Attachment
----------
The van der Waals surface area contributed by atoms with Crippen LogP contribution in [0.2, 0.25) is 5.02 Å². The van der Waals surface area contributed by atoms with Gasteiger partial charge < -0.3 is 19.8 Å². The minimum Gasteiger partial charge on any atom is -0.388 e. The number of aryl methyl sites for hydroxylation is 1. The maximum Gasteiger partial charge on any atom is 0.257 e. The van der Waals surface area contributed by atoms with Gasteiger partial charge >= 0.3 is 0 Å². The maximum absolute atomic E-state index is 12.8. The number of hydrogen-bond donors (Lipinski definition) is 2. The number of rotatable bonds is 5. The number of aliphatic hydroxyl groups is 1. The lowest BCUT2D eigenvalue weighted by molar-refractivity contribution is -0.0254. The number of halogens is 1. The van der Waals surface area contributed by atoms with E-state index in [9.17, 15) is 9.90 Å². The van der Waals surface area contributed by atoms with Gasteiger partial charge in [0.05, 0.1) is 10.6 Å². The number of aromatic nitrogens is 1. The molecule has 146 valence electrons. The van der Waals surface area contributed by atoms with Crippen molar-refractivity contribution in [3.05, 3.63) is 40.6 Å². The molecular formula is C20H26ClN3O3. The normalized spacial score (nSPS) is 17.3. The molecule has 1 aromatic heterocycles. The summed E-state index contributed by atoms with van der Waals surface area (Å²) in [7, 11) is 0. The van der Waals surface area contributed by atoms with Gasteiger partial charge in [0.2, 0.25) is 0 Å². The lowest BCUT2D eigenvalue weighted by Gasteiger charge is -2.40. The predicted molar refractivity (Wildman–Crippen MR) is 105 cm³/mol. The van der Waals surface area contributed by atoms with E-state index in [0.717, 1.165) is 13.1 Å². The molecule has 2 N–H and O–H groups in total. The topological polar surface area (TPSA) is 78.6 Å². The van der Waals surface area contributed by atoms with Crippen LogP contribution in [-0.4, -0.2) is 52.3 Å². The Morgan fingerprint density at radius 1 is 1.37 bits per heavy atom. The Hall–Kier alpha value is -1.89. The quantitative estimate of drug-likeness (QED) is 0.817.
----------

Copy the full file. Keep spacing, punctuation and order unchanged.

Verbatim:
The van der Waals surface area contributed by atoms with Crippen LogP contribution in [0.2, 0.25) is 5.02 Å². The van der Waals surface area contributed by atoms with Gasteiger partial charge < -0.3 is 19.8 Å². The minimum Gasteiger partial charge on any atom is -0.388 e. The number of aryl methyl sites for hydroxylation is 1. The maximum Gasteiger partial charge on any atom is 0.257 e. The van der Waals surface area contributed by atoms with Gasteiger partial charge >= 0.3 is 0 Å². The maximum absolute atomic E-state index is 12.8. The number of hydrogen-bond donors (Lipinski definition) is 2. The number of rotatable bonds is 5. The number of aliphatic hydroxyl groups is 1. The lowest BCUT2D eigenvalue weighted by molar-refractivity contribution is -0.0254. The number of halogens is 1. The van der Waals surface area contributed by atoms with E-state index in [9.17, 15) is 9.90 Å². The van der Waals surface area contributed by atoms with Gasteiger partial charge in [0.05, 0.1) is 10.6 Å². The number of aromatic nitrogens is 1. The molecule has 146 valence electrons. The van der Waals surface area contributed by atoms with Crippen molar-refractivity contribution in [3.05, 3.63) is 40.6 Å². The molecular formula is C20H26ClN3O3. The normalized spacial score (nSPS) is 17.3. The molecule has 1 aromatic heterocycles. The summed E-state index contributed by atoms with van der Waals surface area (Å²) in [7, 11) is 0. The van der Waals surface area contributed by atoms with Gasteiger partial charge in [0.2, 0.25) is 0 Å². The lowest BCUT2D eigenvalue weighted by Gasteiger charge is -2.40. The predicted molar refractivity (Wildman–Crippen MR) is 105 cm³/mol. The van der Waals surface area contributed by atoms with E-state index in [0.717, 1.165) is 13.1 Å². The molecule has 2 N–H and O–H groups in total. The topological polar surface area (TPSA) is 78.6 Å². The van der Waals surface area contributed by atoms with Crippen LogP contribution in [-0.4, -0.2) is 52.3 Å². The Morgan fingerprint density at radius 1 is 1.37 bits per heavy atom. The Hall–Kier alpha value is -1.89. The quantitative estimate of drug-likeness (QED) is 0.817.